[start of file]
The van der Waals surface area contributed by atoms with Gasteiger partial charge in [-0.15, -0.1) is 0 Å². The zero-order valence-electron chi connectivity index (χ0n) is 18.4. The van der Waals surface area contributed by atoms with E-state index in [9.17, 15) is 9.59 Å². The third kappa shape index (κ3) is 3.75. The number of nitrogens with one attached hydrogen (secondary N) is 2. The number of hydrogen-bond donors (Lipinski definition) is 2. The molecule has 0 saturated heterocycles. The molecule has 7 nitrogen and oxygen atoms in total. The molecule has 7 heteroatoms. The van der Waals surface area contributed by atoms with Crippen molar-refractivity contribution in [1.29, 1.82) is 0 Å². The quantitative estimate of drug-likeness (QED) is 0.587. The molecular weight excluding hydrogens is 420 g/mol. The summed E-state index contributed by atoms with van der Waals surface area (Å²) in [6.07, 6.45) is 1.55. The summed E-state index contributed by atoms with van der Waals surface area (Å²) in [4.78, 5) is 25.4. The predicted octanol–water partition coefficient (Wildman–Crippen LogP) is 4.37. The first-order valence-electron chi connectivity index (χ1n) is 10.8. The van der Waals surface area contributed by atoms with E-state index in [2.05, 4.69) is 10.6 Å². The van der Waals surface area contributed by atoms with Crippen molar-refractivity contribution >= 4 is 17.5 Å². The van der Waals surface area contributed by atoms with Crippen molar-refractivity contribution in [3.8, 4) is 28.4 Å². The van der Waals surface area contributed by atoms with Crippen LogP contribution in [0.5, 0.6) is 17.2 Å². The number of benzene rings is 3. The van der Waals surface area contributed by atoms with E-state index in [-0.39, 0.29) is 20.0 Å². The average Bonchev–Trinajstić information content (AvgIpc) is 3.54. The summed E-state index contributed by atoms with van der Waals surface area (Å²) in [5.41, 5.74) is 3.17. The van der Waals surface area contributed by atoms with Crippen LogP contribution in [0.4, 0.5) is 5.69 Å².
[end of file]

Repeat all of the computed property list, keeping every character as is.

The van der Waals surface area contributed by atoms with Gasteiger partial charge in [-0.15, -0.1) is 0 Å². The zero-order valence-electron chi connectivity index (χ0n) is 18.4. The van der Waals surface area contributed by atoms with E-state index in [9.17, 15) is 9.59 Å². The third kappa shape index (κ3) is 3.75. The number of nitrogens with one attached hydrogen (secondary N) is 2. The number of hydrogen-bond donors (Lipinski definition) is 2. The molecule has 0 saturated heterocycles. The molecule has 7 nitrogen and oxygen atoms in total. The molecule has 7 heteroatoms. The van der Waals surface area contributed by atoms with Crippen molar-refractivity contribution in [1.29, 1.82) is 0 Å². The quantitative estimate of drug-likeness (QED) is 0.587. The molecular weight excluding hydrogens is 420 g/mol. The summed E-state index contributed by atoms with van der Waals surface area (Å²) in [6.07, 6.45) is 1.55. The summed E-state index contributed by atoms with van der Waals surface area (Å²) in [4.78, 5) is 25.4. The predicted octanol–water partition coefficient (Wildman–Crippen LogP) is 4.37. The first-order valence-electron chi connectivity index (χ1n) is 10.8. The van der Waals surface area contributed by atoms with E-state index in [2.05, 4.69) is 10.6 Å². The van der Waals surface area contributed by atoms with Crippen molar-refractivity contribution >= 4 is 17.5 Å². The van der Waals surface area contributed by atoms with Crippen molar-refractivity contribution in [3.8, 4) is 28.4 Å². The van der Waals surface area contributed by atoms with Crippen LogP contribution in [0.5, 0.6) is 17.2 Å². The number of benzene rings is 3. The van der Waals surface area contributed by atoms with E-state index in [-0.39, 0.29) is 20.0 Å². The average Bonchev–Trinajstić information content (AvgIpc) is 3.54. The summed E-state index contributed by atoms with van der Waals surface area (Å²) in [5.41, 5.74) is 3.17. The van der Waals surface area contributed by atoms with Crippen LogP contribution in [0.4, 0.5) is 5.69 Å².